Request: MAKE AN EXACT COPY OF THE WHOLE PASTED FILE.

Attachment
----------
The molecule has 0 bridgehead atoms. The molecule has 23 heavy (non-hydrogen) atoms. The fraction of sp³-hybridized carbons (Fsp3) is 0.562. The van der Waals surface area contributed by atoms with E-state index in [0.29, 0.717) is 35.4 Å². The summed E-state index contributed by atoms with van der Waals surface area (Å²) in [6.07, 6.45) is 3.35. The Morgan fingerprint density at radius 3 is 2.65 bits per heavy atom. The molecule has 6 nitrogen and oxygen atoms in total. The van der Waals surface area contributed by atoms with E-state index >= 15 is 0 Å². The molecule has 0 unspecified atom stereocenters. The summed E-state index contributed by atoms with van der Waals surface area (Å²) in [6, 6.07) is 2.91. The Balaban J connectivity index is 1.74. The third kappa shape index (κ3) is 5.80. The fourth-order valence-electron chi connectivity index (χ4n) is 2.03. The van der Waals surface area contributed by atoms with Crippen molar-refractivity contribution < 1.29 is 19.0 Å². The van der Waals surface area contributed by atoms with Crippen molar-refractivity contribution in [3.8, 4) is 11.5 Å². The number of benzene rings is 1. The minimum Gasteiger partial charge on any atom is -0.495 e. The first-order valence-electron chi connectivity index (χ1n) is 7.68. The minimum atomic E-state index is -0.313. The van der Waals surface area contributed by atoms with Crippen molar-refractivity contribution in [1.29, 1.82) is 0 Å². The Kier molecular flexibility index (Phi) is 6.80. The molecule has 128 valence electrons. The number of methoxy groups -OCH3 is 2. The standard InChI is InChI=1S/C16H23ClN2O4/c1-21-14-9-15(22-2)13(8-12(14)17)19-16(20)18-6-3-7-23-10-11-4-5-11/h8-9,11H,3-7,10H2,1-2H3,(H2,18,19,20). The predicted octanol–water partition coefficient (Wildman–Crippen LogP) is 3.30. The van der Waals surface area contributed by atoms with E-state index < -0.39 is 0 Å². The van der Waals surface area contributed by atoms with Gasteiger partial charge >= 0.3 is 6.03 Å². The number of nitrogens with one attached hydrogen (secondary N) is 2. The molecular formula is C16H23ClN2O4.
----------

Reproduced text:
The molecule has 0 bridgehead atoms. The molecule has 23 heavy (non-hydrogen) atoms. The fraction of sp³-hybridized carbons (Fsp3) is 0.562. The van der Waals surface area contributed by atoms with E-state index in [0.29, 0.717) is 35.4 Å². The summed E-state index contributed by atoms with van der Waals surface area (Å²) in [6.07, 6.45) is 3.35. The Morgan fingerprint density at radius 3 is 2.65 bits per heavy atom. The molecule has 6 nitrogen and oxygen atoms in total. The van der Waals surface area contributed by atoms with E-state index >= 15 is 0 Å². The molecule has 0 unspecified atom stereocenters. The summed E-state index contributed by atoms with van der Waals surface area (Å²) in [6, 6.07) is 2.91. The Balaban J connectivity index is 1.74. The third kappa shape index (κ3) is 5.80. The fourth-order valence-electron chi connectivity index (χ4n) is 2.03. The van der Waals surface area contributed by atoms with Crippen molar-refractivity contribution < 1.29 is 19.0 Å². The van der Waals surface area contributed by atoms with Crippen molar-refractivity contribution in [3.8, 4) is 11.5 Å². The number of benzene rings is 1. The minimum Gasteiger partial charge on any atom is -0.495 e. The first-order valence-electron chi connectivity index (χ1n) is 7.68. The minimum atomic E-state index is -0.313. The van der Waals surface area contributed by atoms with Crippen molar-refractivity contribution in [1.29, 1.82) is 0 Å². The Kier molecular flexibility index (Phi) is 6.80. The molecule has 128 valence electrons. The number of methoxy groups -OCH3 is 2. The standard InChI is InChI=1S/C16H23ClN2O4/c1-21-14-9-15(22-2)13(8-12(14)17)19-16(20)18-6-3-7-23-10-11-4-5-11/h8-9,11H,3-7,10H2,1-2H3,(H2,18,19,20). The predicted octanol–water partition coefficient (Wildman–Crippen LogP) is 3.30. The van der Waals surface area contributed by atoms with E-state index < -0.39 is 0 Å². The van der Waals surface area contributed by atoms with Gasteiger partial charge >= 0.3 is 6.03 Å². The number of nitrogens with one attached hydrogen (secondary N) is 2. The molecular formula is C16H23ClN2O4.